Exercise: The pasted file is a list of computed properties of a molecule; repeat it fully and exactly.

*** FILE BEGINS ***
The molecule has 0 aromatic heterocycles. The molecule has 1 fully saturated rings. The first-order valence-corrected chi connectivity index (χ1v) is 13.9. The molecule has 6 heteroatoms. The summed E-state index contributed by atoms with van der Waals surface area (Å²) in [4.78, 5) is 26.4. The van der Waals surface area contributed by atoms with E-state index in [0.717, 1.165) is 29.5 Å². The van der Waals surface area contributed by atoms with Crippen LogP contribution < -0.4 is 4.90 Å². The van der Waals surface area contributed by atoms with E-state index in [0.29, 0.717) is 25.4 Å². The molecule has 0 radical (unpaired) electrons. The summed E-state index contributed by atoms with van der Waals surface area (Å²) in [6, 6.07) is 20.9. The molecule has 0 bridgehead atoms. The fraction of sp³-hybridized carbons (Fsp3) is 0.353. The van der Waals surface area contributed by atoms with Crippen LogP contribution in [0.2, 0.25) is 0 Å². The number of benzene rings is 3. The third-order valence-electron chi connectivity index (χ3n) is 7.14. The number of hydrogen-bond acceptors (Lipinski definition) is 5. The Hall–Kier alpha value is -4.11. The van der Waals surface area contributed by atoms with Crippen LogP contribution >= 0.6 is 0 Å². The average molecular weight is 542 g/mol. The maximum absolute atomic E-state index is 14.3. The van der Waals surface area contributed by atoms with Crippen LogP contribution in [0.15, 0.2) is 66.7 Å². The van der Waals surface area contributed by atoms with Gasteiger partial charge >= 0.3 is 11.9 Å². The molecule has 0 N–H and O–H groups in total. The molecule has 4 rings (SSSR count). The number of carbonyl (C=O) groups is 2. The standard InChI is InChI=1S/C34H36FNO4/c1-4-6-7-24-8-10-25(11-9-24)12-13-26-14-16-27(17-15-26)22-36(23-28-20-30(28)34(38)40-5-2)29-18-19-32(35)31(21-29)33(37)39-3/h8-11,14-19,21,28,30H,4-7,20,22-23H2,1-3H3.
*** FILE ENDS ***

The molecule has 0 aromatic heterocycles. The molecule has 1 fully saturated rings. The first-order valence-corrected chi connectivity index (χ1v) is 13.9. The molecule has 6 heteroatoms. The summed E-state index contributed by atoms with van der Waals surface area (Å²) in [4.78, 5) is 26.4. The van der Waals surface area contributed by atoms with E-state index in [0.717, 1.165) is 29.5 Å². The van der Waals surface area contributed by atoms with Crippen LogP contribution < -0.4 is 4.90 Å². The van der Waals surface area contributed by atoms with E-state index in [0.29, 0.717) is 25.4 Å². The molecule has 0 radical (unpaired) electrons. The summed E-state index contributed by atoms with van der Waals surface area (Å²) in [6, 6.07) is 20.9. The molecule has 0 bridgehead atoms. The fraction of sp³-hybridized carbons (Fsp3) is 0.353. The van der Waals surface area contributed by atoms with Crippen LogP contribution in [0.2, 0.25) is 0 Å². The number of benzene rings is 3. The third-order valence-electron chi connectivity index (χ3n) is 7.14. The number of hydrogen-bond acceptors (Lipinski definition) is 5. The Hall–Kier alpha value is -4.11. The van der Waals surface area contributed by atoms with Crippen LogP contribution >= 0.6 is 0 Å². The average molecular weight is 542 g/mol. The maximum absolute atomic E-state index is 14.3. The van der Waals surface area contributed by atoms with Crippen LogP contribution in [0.15, 0.2) is 66.7 Å². The van der Waals surface area contributed by atoms with Gasteiger partial charge >= 0.3 is 11.9 Å². The molecule has 0 N–H and O–H groups in total. The molecule has 4 rings (SSSR count). The number of carbonyl (C=O) groups is 2. The standard InChI is InChI=1S/C34H36FNO4/c1-4-6-7-24-8-10-25(11-9-24)12-13-26-14-16-27(17-15-26)22-36(23-28-20-30(28)34(38)40-5-2)29-18-19-32(35)31(21-29)33(37)39-3/h8-11,14-19,21,28,30H,4-7,20,22-23H2,1-3H3.